Today: There’s a road now on the location where the bodies might have been burried in April 1945.
There’s always been a lot of discussion about the remains of Hitler and Eva Braun. There’s a list of alleged locations of Hitler graves, mostly consisting of Russian SMERSH-compounds. It is said that the bodies of Hitler, Braun and the family Goebbels were moved several times. After a while Hitler's body was burned near Schönebeck and the remains were thrown into a river near Biederitz. Some remains were taken to Moscow. Another version, in which Hitler's body was never found, seems very likely too. The basic story here is that the bodies of Hitler and Braun were on fire for a day on a piece of ground that was under permanent fire. After the shooting had stopped there were lots of dead bodies in the garden of the Reichskanzlei. The bodies of Hitler and Braun were never found. The story that the skull of Hitler in Moscow was actually the skull of a woman, isn’t that surprising, when you consider what the garden must have looked like.
The locations where Hitler was burried according to Russian sources:
1. Berlin, Garden Reichskanzlei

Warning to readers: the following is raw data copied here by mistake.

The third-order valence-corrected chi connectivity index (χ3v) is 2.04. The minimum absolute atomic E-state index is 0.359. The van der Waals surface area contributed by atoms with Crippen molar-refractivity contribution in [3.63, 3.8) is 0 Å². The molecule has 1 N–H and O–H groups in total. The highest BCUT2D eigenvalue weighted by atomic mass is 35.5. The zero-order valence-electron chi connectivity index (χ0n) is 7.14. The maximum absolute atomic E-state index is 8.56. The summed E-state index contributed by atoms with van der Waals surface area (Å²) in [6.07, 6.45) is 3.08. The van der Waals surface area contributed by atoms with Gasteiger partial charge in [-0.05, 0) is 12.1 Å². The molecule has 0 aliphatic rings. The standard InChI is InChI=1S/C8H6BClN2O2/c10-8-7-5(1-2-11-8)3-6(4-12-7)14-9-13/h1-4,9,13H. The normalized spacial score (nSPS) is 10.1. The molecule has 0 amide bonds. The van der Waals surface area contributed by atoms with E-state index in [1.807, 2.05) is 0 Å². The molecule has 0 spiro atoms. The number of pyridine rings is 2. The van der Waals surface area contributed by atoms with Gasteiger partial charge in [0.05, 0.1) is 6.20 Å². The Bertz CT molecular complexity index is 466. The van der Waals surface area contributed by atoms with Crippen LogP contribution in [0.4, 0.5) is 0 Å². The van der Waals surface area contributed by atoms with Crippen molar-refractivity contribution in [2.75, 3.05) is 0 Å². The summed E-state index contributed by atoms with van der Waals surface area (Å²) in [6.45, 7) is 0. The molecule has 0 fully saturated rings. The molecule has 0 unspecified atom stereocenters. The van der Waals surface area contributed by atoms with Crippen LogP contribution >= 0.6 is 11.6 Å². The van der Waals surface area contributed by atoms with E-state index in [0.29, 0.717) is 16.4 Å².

2. Berlin-Buch (Berlin), pathology clinic
3. Finow (Brandenburg), norteast of Berlin
4. Rathenow (Brandenburg), west of Berlin
5. Magdeburg (Sachsen-Anhalt), East-Germany
6. Schönebeck (Sachsen-Anhalt)
7. Biederitz (Sachsen-Anhalt), Ehle river, where the ashes are said to have been scattered. Some parts of the remains of Hitler's body, like the teath and the skull, are said to be still in possession of the Russian government. Recently the news came that the skull was not Hitler's, but the skull of a woman. There is a tv-documentary in wich the Russians present the material they were willing to show, like the teath of Hitler, his uniforms and the leg-prothese of Goebbels.

There has always been discussion about the authenticity of Hitler’s skull. This is the skull that was said to be his, but is now said to be of an unknown woman...

(picture: Neumann and Eberle, 2009)

At the archives of the former KGB in Moscow are these teeth. It seems that dentists have confirmed that these teeth are Hiters.

(picture: Neumann and Eberle, 2009)

Central Office for the Construction in the Reich Capital (6a)
Location: Pariser Platz 2/4

Today: Acadamy Of Fine Arts. The front of the building is completely renewed. Speers studios must still be there.

Albert Speer planned constructions for the new Berlin here. Doors were made in the gardenwalls so Hitler could enter through the backside of the building from the Reichskanzlei gardens. He often came here to look at the models of Germania and to discuss plans with Speer.

Akademie der Künste, 1907

(picture:, Christian Kaushaar)

The same building in 1950


The new building was not there until 2005.(picture: the Hitlerpages, 2014)

It is said that the old studios of Albert Speer are still inside. Please inform us if you know more about that. (picture: the Hitlerpages, 2014)